All of this makes me believe that my film was never received and/or reviewed and that it was only so claimed in order to keep my submission fee. I'm sure that you understand that it would be very frustrating and unfair if I sent in my hard earned money with the expectation that my film would at least be reviewed and watched and it was not. It would be even more unfortunate if I was mislead in the process. As I stated, I hope I am wrong, but I'm sure you can also understand my concerns. I know that all festivals keep notes of films that were reviewed, so it would be great if you could at least share with me anything about the film, plot, or synopsis which would indicate that the film was indeed watched. If you cannot provide this information, I will ask for my money back. If that is declined I will contact WAB and also communicate all of this information to the WAB message boards and other aspiring filmmakers. If the film was watched and hated, that's fine. However it is not fine if the film was not watched at all, but my submission fee was taken.

Once again, I don't mean to make a wrong assumption about what happened here. I wish the best success for your film festival. However, I feel suspicious about the circumstances, and as a struggling filmmaker, I want to make sure that my film was at least watched. If the film was watched and rejected, I'm sure you would have no problem sharing with me info that would set my mind at ease. If that is the case, then I apologize in advance for any of my suspicions and misunderstandings.

Michael Aaron"

I didn't know what to expect, but I felt fairly confident that they had not in fact reviewed my film and were just taking my money. I expected them to deny my insinuations, but didn't know how they would respond. I felt that my threat of spreading their practices on the WAB message boards might be enough to at least get a refund. I didn't really care about the money, I just wanted to know the truth, and for them to know that I knew and that they couldn't get away with it. Film festivals are supposed to help emerging filmmakers, not screw them over.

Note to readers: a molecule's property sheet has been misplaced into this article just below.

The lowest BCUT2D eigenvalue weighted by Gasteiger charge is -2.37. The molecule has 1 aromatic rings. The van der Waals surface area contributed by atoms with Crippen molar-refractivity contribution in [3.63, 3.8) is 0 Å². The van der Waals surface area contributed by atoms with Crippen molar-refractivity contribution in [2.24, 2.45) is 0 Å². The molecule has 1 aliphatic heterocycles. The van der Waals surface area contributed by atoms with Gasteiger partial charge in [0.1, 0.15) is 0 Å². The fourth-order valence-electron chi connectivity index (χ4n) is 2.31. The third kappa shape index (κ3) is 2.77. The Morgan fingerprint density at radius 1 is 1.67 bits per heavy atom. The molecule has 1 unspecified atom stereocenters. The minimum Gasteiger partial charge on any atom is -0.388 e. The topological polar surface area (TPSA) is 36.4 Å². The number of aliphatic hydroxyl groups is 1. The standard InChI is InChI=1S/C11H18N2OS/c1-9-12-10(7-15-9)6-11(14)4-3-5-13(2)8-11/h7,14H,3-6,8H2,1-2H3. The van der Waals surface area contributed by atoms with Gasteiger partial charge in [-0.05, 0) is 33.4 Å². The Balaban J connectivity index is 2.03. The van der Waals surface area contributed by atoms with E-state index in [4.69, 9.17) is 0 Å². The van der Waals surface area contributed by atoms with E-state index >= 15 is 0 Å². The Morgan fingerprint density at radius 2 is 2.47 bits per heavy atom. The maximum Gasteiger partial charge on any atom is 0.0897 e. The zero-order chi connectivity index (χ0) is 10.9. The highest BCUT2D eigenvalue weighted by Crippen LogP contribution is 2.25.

Well, my questions were answered very soon as I got an almost instantaneous response:


I understand your concerns, however, I can assure you that your
submission was reviewed. Please send us your address and we will be
happy to refund your submission fee of $50."

I promptly emailed my address and I got my check in a few days. If this isn't a concession of wrong-doing, I don't know what is. The proof that I was seeking is right here. If they had truly reviewed the film, it would've taken them a few moments to get the information and prove to me that they had seen it. Clearly, they knew they didn't know a damn thing about the film, but took my money and they figured $50 was a small price to pay to avoid any drama.

Bottom line is, some/many/most (pick the best answer) film festivals don't even watch your films, but still take your money.

Tuesday, January 09, 2007

The economics of theatrical distribution

I think it is a well- known fact that most films lose money at the box office, and only recoup their money and make a profit through other channels of distribution, such as DVD sales/rentals and cable rights, etc. I found an absolutely fascinating blog by Mark Cuban, who seems at wit's end trying to find an effective business model for theatrical distribution. He fields all ideas from people out there in cyberspace, even offering a job for anyone who comes up with a good solution. Alas, I think he was a little disappointed with the results, but it lead to another entry with even further analysis. Really good, amazing stuff here that should be read by anyone interested in film/media creation and distribution.

New York - not a town for artists

When traveling, I am often asked by people who live in other parts of the country what New York is like and whether or not they should consider moving here, etc. Often times, the conversation is focused on what a lively, crazy, energetic (fill in the blank) town New York is. The truth of the matter, though is that New York is no longer a vibrant destination for artists. And the reason is two-fold: 1) New York has become so expensive to live in that artists have only two choices, which is to live in some substandard ghetto or to spend every living waking hour working and 2) new technology has allowed media creators to be creators literally anywhere in the world, and they no longer need to live in big cities, such as New York. I will handle both issues separately.